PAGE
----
At the turning point

Both partners, Boehringer Ingelheim and Peking University, at the contract signing on 16 May 2017 in Beijing. In the foreground: Dr Rui-Ping Xiao of Peking University and Dr Clive Wood, Head of Discovery Research at Boehringer Ingelheim.

 

Both partners, Boehringer Ingelheim and Peking University, at the contract signing on 16 May 2017 in Beijing. In the foreground: Dr Rui-Ping Xiao of Peking University and Dr Clive Wood, Head of Discovery Research at Boehringer Ingelheim.

 

In recent decades, China has become a leading economic power. The country is currentlyoutstanding in research, too. Those involvednow can help shape the future.

Lots of people have asked me why I left the USA to return to China eight years ago in 2010. I had worked there for twenty years as a senior investigator at the National Institute on Aging (NIH). The answer is simple: in 2010, scientific research was at an historical turning point in China and I wanted to be part of history when my home country progresses into one of the leading research locations on the planet. So, when Peking University invited me to become the head of its new Institute of Molecular Medicine, I seized the opportunity and accepted. And the institute, with its research into cardio-metabolic diseases and regenerative medicine, has in fact become one of the leading institutions in the world over the past few years.

In general, the international significance of my homeland’s scientific community has grown considerably over recent years. China is now ranked second for research after the USA in terms of the number of patents and scientific publications in international journals. According to forecasts, this trend is set to continue. The Chinese government is thus increasingly investing resources to further promote science and technology in the country.

When I graduated in medicine from Tong-Ji Medical University in Wuhan in 1987, the standing of the sciences in the country was not so good. Universities simply lacked resources to finance their research. It was clear to me then that if I wanted to achieve anything as a scientist, I would have to leave my homeland. That was the case for lots of Chinese researchers at the time. Thousands of talented people, like me, left for the USA or Europe in order to continue to research or teach there. But then the Chinese government increased its research spending by over 20 per cent – on a sustainable basis. As a result, the situation today is completely different with more and more scientists returning home to China.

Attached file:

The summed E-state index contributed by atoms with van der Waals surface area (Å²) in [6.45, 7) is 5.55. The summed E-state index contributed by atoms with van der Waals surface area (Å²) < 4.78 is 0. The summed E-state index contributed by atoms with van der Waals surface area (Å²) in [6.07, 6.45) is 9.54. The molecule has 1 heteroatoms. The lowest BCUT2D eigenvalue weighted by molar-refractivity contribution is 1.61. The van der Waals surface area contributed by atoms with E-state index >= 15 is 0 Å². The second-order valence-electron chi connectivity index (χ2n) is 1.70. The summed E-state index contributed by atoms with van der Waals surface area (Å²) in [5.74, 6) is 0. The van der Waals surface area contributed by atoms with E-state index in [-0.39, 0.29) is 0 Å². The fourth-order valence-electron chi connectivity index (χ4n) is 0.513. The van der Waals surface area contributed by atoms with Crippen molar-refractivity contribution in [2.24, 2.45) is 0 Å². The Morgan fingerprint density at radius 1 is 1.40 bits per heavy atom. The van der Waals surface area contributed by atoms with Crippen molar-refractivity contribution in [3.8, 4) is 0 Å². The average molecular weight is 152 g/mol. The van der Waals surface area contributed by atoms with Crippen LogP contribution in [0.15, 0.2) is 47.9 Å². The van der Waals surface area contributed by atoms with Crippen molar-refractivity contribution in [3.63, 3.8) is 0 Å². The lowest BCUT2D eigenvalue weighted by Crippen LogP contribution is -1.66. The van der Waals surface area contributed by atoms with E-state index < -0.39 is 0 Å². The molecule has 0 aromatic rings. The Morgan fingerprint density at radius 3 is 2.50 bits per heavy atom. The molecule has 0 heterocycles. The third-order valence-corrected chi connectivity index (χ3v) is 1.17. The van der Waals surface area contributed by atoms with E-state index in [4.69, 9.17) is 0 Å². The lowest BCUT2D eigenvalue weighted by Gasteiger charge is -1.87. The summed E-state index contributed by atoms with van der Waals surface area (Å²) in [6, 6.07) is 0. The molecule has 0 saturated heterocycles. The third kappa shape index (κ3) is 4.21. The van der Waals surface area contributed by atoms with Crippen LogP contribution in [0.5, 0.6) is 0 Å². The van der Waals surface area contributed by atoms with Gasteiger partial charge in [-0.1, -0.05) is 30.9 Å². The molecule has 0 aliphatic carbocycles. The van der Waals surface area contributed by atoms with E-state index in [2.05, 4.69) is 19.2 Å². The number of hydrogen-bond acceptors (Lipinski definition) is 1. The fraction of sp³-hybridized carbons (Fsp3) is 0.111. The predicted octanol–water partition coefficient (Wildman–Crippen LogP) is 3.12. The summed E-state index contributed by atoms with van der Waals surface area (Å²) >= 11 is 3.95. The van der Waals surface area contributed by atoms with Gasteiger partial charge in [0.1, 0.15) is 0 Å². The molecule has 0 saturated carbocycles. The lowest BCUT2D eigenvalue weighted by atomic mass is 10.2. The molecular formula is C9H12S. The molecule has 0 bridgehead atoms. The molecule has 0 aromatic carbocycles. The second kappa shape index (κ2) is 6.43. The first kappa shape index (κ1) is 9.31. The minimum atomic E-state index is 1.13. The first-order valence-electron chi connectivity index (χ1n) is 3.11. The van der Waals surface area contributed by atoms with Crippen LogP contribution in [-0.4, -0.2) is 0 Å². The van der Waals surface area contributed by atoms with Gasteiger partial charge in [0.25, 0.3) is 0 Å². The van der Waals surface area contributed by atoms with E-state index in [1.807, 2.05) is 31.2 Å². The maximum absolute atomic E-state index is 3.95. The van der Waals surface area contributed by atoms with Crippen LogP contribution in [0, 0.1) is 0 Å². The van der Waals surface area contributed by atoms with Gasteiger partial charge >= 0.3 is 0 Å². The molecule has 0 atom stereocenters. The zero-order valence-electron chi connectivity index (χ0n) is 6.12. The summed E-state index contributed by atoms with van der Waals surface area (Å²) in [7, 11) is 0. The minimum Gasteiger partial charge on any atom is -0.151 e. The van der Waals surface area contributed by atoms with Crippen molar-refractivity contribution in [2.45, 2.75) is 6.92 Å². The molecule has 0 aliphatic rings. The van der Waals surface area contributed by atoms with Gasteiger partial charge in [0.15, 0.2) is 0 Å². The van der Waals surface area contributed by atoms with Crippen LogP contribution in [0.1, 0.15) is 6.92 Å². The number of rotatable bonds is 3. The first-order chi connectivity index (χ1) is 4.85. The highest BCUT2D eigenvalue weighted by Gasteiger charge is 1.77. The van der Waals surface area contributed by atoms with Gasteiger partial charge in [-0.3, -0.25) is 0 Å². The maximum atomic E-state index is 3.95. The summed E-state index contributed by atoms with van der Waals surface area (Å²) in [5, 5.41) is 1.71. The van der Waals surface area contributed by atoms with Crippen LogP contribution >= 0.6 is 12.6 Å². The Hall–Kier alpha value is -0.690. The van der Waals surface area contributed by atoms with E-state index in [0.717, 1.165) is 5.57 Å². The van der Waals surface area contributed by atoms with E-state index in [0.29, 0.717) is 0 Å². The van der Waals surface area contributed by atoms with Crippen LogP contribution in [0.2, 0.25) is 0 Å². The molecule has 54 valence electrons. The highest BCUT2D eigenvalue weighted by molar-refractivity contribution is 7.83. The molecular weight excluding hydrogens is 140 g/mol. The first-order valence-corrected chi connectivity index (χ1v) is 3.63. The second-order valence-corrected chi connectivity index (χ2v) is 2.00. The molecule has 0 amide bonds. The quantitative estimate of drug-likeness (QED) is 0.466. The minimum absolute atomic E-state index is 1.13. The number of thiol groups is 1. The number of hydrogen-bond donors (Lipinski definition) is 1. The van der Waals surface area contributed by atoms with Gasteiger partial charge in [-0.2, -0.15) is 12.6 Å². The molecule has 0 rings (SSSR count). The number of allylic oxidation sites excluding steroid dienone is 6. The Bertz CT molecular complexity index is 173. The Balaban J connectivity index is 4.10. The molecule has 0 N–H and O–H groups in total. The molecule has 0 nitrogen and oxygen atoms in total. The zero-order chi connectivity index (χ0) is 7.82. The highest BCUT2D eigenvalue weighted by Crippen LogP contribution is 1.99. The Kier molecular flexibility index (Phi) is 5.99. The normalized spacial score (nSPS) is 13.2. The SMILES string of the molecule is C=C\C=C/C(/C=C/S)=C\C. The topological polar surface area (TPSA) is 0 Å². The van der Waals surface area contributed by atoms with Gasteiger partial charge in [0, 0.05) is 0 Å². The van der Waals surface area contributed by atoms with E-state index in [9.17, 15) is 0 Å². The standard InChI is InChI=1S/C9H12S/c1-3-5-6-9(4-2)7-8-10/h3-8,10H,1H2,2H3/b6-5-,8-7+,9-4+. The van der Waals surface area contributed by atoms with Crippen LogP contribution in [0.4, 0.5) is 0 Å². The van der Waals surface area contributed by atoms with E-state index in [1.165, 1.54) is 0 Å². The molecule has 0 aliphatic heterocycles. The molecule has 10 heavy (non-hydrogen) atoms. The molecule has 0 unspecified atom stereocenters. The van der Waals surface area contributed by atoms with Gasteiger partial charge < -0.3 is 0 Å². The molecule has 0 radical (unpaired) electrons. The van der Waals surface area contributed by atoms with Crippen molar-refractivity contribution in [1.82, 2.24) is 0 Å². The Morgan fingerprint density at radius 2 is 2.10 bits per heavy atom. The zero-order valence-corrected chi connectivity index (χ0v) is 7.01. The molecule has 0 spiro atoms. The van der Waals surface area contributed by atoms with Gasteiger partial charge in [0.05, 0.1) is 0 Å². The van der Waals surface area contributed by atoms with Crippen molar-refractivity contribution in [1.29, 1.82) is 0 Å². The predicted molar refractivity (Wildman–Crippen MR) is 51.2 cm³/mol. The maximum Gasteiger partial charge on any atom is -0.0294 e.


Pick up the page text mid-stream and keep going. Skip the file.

“Basic research is often time-consuming and expensive. It can take decades, if ever, to achieve any marketable results.”

A GUEST CONTRIBUTION BY RUI-PING XIAO,


Head of the institute of molecular medicine at Peking University

In the USA, I specialized in cardiovascular disease. At the National Institute on Aging, I developed treatments to strengthen the heart muscle after a heart attack, for example. I was able to continue my research in this field at Peking University. At the Institute of Molecular Medicine, we are now also conducting basic research into metabolic disorders. We are looking at the consequences for major diseases, such as type-2 diabetes and its complications like high blood pressure and high cholesterol, which can have a disastrous impact on the whole body. That is why we are looking for ways to treat these complications.

Basic research is often time-consuming and expensive. It can take decades, if ever, to achieve any marketable results. Without basic research, however, medical breakthroughs are difficult. Now, the team at the university thankfully has opportunities to pursue this costly but necessary form of research. As a scientist, however, you might get to the stage where you need further support from the private sector. After all, even the best research is fruitless if it fails to reach people. This is where strong industry partners come in, bringing the strength and zest to develop the results further, making them ready for the market.